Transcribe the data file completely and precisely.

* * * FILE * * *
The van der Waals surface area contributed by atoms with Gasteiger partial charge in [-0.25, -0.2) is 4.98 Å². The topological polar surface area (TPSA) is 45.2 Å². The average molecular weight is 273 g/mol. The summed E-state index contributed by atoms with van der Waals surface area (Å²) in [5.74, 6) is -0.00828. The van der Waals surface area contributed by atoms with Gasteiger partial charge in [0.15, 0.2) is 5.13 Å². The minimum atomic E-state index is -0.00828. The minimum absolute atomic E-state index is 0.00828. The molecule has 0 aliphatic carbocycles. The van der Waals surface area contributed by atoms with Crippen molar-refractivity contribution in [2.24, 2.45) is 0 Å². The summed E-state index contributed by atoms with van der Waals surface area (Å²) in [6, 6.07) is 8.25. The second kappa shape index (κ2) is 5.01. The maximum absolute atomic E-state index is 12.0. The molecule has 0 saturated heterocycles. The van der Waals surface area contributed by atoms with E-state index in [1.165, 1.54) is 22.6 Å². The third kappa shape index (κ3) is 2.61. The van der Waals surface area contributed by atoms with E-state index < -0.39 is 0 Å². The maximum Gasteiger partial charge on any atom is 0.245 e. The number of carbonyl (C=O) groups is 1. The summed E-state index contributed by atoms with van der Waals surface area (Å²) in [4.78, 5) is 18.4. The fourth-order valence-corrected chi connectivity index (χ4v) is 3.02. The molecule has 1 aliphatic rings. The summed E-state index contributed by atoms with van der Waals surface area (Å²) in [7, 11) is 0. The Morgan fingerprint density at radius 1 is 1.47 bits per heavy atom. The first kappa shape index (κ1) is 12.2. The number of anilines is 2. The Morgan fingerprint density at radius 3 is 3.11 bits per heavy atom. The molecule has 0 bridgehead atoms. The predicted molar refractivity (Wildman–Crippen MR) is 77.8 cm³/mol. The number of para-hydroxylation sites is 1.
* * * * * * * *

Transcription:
The van der Waals surface area contributed by atoms with Gasteiger partial charge in [-0.25, -0.2) is 4.98 Å². The topological polar surface area (TPSA) is 45.2 Å². The average molecular weight is 273 g/mol. The summed E-state index contributed by atoms with van der Waals surface area (Å²) in [5.74, 6) is -0.00828. The van der Waals surface area contributed by atoms with Gasteiger partial charge in [0.15, 0.2) is 5.13 Å². The minimum atomic E-state index is -0.00828. The minimum absolute atomic E-state index is 0.00828. The molecule has 0 aliphatic carbocycles. The van der Waals surface area contributed by atoms with Crippen molar-refractivity contribution in [2.24, 2.45) is 0 Å². The summed E-state index contributed by atoms with van der Waals surface area (Å²) in [6, 6.07) is 8.25. The second kappa shape index (κ2) is 5.01. The maximum absolute atomic E-state index is 12.0. The molecule has 0 saturated heterocycles. The van der Waals surface area contributed by atoms with E-state index in [1.165, 1.54) is 22.6 Å². The third kappa shape index (κ3) is 2.61. The van der Waals surface area contributed by atoms with E-state index < -0.39 is 0 Å². The maximum Gasteiger partial charge on any atom is 0.245 e. The number of carbonyl (C=O) groups is 1. The summed E-state index contributed by atoms with van der Waals surface area (Å²) in [4.78, 5) is 18.4. The fourth-order valence-corrected chi connectivity index (χ4v) is 3.02. The molecule has 1 aliphatic rings. The summed E-state index contributed by atoms with van der Waals surface area (Å²) in [7, 11) is 0. The Morgan fingerprint density at radius 1 is 1.47 bits per heavy atom. The first kappa shape index (κ1) is 12.2. The number of anilines is 2. The Morgan fingerprint density at radius 3 is 3.11 bits per heavy atom. The molecule has 0 bridgehead atoms. The predicted molar refractivity (Wildman–Crippen MR) is 77.8 cm³/mol. The number of para-hydroxylation sites is 1.